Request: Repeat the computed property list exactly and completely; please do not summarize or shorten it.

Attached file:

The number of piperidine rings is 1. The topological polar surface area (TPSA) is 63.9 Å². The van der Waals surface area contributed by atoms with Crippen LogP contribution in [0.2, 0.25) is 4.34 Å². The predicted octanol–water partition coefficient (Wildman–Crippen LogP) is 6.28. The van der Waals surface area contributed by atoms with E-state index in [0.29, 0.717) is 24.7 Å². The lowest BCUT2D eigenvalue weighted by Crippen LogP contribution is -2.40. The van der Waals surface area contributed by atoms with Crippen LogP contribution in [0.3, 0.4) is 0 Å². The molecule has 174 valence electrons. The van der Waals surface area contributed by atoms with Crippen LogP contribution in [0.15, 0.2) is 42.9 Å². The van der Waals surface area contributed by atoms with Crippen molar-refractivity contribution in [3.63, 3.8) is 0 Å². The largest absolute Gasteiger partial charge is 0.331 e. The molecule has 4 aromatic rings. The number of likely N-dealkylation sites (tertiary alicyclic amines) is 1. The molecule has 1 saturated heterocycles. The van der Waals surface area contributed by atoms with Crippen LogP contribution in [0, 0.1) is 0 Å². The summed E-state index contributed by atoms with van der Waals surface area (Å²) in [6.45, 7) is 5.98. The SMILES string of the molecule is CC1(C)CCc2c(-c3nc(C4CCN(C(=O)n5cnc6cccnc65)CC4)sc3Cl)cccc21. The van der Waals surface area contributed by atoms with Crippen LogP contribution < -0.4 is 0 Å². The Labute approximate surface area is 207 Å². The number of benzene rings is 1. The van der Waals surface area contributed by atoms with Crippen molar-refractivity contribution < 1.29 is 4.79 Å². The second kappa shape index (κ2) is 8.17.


The number of piperidine rings is 1. The topological polar surface area (TPSA) is 63.9 Å². The van der Waals surface area contributed by atoms with Crippen LogP contribution in [0.2, 0.25) is 4.34 Å². The predicted octanol–water partition coefficient (Wildman–Crippen LogP) is 6.28. The van der Waals surface area contributed by atoms with E-state index in [0.29, 0.717) is 24.7 Å². The lowest BCUT2D eigenvalue weighted by Crippen LogP contribution is -2.40. The van der Waals surface area contributed by atoms with Crippen LogP contribution in [0.3, 0.4) is 0 Å². The molecule has 174 valence electrons. The van der Waals surface area contributed by atoms with Crippen LogP contribution in [0.15, 0.2) is 42.9 Å². The van der Waals surface area contributed by atoms with Crippen molar-refractivity contribution in [3.63, 3.8) is 0 Å². The largest absolute Gasteiger partial charge is 0.331 e. The molecule has 4 aromatic rings. The number of likely N-dealkylation sites (tertiary alicyclic amines) is 1. The molecule has 1 saturated heterocycles. The van der Waals surface area contributed by atoms with Crippen LogP contribution in [0, 0.1) is 0 Å². The summed E-state index contributed by atoms with van der Waals surface area (Å²) in [6.45, 7) is 5.98. The SMILES string of the molecule is CC1(C)CCc2c(-c3nc(C4CCN(C(=O)n5cnc6cccnc65)CC4)sc3Cl)cccc21. The van der Waals surface area contributed by atoms with Crippen LogP contribution < -0.4 is 0 Å². The Labute approximate surface area is 207 Å². The number of benzene rings is 1. The van der Waals surface area contributed by atoms with Crippen molar-refractivity contribution < 1.29 is 4.79 Å². The second kappa shape index (κ2) is 8.17.